A paper in the Journal of Archaeological Science reports the first confirmed existence of chromium iron (aka stainless steel) not as a 20th century creation, but the 11th century in Persia.
For more than a century, evidence for the production of crucible steel in Central and Southern Asia, prior to the European Industrial Revolution, has fascinated and challenged material scientists, historians and archaeologists. At the same time, chromium-alloyed stainless steel was developed in the early 20th century, building upon 19th century experiments with low chromium steel. Here we demonstrate new evidence of the intentional addition of chromium to steel nearly a millennium earlier, as part of the Persian crucible steel (pulad) tradition including the production of low-chromium crucible steel in early 2nd millennium CE Persia. We analysed archaeological finds from the 11th c. CE site of Chahak in Iran showing the intentional and regular addition of chromium mineral to the crucible charge, resulting in steel containing around 1 wt% chromium.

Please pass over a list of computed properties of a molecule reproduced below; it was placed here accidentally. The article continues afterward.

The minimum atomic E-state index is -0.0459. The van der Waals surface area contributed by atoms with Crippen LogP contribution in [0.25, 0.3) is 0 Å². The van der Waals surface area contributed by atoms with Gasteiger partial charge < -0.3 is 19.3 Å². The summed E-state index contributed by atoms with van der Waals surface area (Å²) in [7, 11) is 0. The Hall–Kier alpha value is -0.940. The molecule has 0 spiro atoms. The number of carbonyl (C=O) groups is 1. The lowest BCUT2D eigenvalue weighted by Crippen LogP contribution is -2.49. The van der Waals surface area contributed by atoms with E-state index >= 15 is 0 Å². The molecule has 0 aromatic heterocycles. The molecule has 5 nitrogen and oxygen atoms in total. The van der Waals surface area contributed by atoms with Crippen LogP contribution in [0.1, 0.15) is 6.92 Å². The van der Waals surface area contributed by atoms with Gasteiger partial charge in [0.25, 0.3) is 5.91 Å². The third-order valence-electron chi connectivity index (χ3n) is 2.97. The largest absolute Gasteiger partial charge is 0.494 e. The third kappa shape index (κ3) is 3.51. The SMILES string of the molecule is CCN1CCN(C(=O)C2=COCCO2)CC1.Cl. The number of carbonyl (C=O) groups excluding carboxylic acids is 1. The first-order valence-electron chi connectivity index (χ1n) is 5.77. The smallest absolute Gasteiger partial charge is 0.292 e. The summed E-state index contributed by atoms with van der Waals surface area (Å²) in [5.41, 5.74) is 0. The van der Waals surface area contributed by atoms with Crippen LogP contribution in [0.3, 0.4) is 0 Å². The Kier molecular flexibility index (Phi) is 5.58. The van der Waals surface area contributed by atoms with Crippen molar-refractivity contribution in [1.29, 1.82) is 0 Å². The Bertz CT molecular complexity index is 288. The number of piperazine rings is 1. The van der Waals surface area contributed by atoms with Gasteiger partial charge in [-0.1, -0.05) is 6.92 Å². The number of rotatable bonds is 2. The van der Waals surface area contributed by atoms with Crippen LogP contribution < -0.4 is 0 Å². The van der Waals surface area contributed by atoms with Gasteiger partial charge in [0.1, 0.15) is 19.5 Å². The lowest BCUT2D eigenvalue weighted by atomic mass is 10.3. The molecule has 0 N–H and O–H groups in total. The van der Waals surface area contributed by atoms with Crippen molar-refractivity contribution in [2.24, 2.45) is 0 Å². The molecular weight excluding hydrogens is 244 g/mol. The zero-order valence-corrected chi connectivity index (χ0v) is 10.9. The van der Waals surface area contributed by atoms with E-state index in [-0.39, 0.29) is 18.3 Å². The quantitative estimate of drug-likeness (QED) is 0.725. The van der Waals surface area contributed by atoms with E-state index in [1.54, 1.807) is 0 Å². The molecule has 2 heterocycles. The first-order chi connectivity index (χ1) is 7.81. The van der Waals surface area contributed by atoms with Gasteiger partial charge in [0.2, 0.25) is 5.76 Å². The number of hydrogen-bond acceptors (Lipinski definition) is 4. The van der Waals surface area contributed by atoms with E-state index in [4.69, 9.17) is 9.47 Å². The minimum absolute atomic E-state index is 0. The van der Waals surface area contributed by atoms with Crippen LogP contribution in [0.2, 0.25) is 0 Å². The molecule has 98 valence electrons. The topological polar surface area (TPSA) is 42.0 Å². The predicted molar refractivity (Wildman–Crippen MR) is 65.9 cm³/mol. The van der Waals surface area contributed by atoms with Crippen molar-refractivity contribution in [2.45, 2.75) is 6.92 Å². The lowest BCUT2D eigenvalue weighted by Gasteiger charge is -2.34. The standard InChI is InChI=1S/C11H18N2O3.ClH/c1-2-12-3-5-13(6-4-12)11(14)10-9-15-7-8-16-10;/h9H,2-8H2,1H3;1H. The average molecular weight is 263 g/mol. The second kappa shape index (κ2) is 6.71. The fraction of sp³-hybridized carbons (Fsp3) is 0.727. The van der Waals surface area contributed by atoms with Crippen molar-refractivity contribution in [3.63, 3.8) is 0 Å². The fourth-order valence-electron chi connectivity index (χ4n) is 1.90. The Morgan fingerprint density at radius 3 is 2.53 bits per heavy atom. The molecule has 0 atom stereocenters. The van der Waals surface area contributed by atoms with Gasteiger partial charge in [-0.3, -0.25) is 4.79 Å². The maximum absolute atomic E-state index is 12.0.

My immediate response to reading this was to remember the Mehrauli Iron Pillar in Delhi, India, which dates back to the 5th or 6th century CE. It wasn’t stainless steel, but the pillar does not rust. More than spices and cloth were traded along the silk road, so were ideas. Travellers carried books, and it is less than 3000 kilometres from Mehrauli to Iran. Is this an example of ideas taken from one place and improved upon by others?